Originally posted by tekaweni
Here's an easy to follow page that will help...

http://www.qc.edu.hk/it-school/homep...0Secondary.htm
Great link. My dad taught me how to do this a long time ago but I had forgotten.
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Old 07-01-2003, 10:50 AM   #10 (permalink)
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Quote:
Here's an easy to follow page that will help...
thats pretty cool. I've never seen that before. As for numbers other than the square root (like that other method wouldn't work) all i can think of is using logs. Like if you had a log table and anti-log tale, or a calculator with only log functions and no root function.

anyways for the example its:

27^(1/3) = x

(1/3)log27 = logx

note: log27 = 1.43 (this is what you'd look up)

(1/3)*1.43 = logx

0.48= logx

note: the anti log is just 10 to the power of a number ie 10^
you'd also look this up!

10^.48 = x

3 = x
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Old 07-01-2003, 01:36 PM   #11 (permalink)
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lebell explained it the way i learned it many, many years ago...
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Old 07-01-2003, 03:48 PM   #12 (permalink)
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Quote:
Originally posted by uncle phil
lebell explained it the way i learned it many, many years ago...
Yup! Just like long division!
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Old 07-01-2003, 04:31 PM   #13 (permalink)
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and calculators were a thing of the future...(they used to teach us how to use our brains back then...)
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- Robert S. McNamara
-----------------------------------------
"We will take our napalm and flame throwers out of the land that scarcely knows the use of matches...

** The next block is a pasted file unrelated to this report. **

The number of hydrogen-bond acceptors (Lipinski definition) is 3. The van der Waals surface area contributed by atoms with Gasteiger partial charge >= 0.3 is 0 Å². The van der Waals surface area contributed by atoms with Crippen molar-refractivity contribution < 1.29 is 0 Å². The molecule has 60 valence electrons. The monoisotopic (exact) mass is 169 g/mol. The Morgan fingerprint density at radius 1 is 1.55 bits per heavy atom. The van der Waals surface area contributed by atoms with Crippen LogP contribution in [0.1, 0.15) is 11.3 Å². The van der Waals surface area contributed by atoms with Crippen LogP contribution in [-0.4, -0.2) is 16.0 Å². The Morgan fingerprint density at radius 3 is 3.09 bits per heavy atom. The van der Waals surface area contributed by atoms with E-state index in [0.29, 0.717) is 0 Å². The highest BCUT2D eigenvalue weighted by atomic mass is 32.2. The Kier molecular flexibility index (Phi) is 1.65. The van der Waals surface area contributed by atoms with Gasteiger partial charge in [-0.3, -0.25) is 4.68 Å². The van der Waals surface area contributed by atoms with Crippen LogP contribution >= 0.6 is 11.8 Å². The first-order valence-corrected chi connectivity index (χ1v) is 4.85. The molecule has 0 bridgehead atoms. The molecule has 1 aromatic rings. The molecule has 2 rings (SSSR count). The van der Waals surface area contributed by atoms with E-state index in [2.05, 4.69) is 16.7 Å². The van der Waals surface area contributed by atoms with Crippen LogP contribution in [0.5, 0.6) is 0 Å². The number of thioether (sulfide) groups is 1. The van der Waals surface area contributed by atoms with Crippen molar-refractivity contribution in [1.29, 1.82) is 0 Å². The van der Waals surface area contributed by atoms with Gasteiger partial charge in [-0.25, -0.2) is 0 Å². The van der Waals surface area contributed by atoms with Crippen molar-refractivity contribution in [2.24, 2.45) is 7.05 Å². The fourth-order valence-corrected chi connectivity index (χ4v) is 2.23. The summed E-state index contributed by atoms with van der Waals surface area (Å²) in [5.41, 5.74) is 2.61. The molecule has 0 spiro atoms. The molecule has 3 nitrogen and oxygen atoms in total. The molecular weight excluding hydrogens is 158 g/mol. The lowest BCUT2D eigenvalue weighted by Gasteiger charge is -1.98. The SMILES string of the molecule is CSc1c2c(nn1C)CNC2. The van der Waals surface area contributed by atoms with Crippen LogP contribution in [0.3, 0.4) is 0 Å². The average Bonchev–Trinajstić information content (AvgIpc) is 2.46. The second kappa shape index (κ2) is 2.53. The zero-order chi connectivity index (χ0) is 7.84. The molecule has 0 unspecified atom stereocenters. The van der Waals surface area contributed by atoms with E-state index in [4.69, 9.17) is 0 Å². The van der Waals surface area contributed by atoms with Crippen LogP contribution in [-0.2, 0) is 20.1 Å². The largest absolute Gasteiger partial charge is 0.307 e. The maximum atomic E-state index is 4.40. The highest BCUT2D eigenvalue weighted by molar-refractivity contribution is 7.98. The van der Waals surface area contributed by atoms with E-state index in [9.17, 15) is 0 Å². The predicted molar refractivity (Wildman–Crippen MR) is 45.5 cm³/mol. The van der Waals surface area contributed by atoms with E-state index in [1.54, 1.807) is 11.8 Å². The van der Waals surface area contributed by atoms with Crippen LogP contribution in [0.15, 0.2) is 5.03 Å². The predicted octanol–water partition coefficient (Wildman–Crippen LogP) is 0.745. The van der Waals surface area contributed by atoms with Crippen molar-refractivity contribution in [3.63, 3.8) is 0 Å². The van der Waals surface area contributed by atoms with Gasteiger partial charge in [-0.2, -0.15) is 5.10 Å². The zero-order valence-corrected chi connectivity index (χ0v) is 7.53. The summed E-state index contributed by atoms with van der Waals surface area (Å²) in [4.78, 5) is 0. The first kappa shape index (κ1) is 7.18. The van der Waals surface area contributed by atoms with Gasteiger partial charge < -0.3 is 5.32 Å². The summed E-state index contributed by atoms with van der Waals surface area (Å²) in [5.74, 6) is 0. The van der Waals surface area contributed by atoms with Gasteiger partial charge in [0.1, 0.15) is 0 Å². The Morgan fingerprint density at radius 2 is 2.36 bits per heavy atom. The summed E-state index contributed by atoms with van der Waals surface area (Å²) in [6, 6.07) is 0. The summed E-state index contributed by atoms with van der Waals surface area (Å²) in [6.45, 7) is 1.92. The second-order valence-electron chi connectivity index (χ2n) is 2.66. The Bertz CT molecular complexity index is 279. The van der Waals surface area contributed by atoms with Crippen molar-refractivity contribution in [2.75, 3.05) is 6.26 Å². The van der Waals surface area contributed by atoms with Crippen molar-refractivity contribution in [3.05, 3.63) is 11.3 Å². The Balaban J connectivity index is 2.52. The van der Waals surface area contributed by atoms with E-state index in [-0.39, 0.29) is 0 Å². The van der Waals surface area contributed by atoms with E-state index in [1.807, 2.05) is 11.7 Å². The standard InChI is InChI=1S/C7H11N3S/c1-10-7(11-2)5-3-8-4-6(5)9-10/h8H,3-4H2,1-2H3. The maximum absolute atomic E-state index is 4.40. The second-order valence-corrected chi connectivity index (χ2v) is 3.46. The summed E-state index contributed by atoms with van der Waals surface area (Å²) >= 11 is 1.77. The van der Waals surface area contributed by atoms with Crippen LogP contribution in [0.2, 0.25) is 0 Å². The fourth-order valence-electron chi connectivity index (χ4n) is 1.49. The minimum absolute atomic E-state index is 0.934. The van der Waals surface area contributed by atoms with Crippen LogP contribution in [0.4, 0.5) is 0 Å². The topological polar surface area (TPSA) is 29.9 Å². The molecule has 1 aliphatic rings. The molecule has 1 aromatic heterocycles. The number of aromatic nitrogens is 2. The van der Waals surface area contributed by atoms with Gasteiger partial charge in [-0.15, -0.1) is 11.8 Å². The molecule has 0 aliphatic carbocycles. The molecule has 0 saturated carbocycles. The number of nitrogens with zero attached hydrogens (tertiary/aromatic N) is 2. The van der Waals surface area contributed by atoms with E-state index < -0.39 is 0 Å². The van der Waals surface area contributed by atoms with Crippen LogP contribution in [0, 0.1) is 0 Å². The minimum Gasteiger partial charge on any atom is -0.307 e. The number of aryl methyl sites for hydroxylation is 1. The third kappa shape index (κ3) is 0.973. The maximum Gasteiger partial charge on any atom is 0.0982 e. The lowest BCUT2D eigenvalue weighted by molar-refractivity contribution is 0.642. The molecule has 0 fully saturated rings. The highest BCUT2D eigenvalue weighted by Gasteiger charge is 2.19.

We will leave you your small joys and smaller troubles."
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Old 07-01-2003, 04:35 PM   #14 (permalink)
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yes...i see now. thanx. thanx much
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Old 07-04-2003, 09:42 PM   #15 (permalink)
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Quote:
Originally posted by CSflim
Yup! Just like long division!
I learned it this way not too many years ago.. and it works best!!!

You can actually set it up on your piece of paper like long division and it works great. It also keeps things organized when you are using crazy big numbers, and when you get into vectors and all that shit too. God i am glad i didn't continue with Algebra and Geometry.
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Old 07-08-2003, 01:59 AM   #16 (permalink)
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Wow guys, I haven't done anything math related since I took my _____ (I don't want to sound like anything, so you can fill in whatever math you think I might've taken) as a juinor in high school, but after getting into all of this (I mean reading your helpful hints and stuff) I feel like pursuing math again. At least on my own...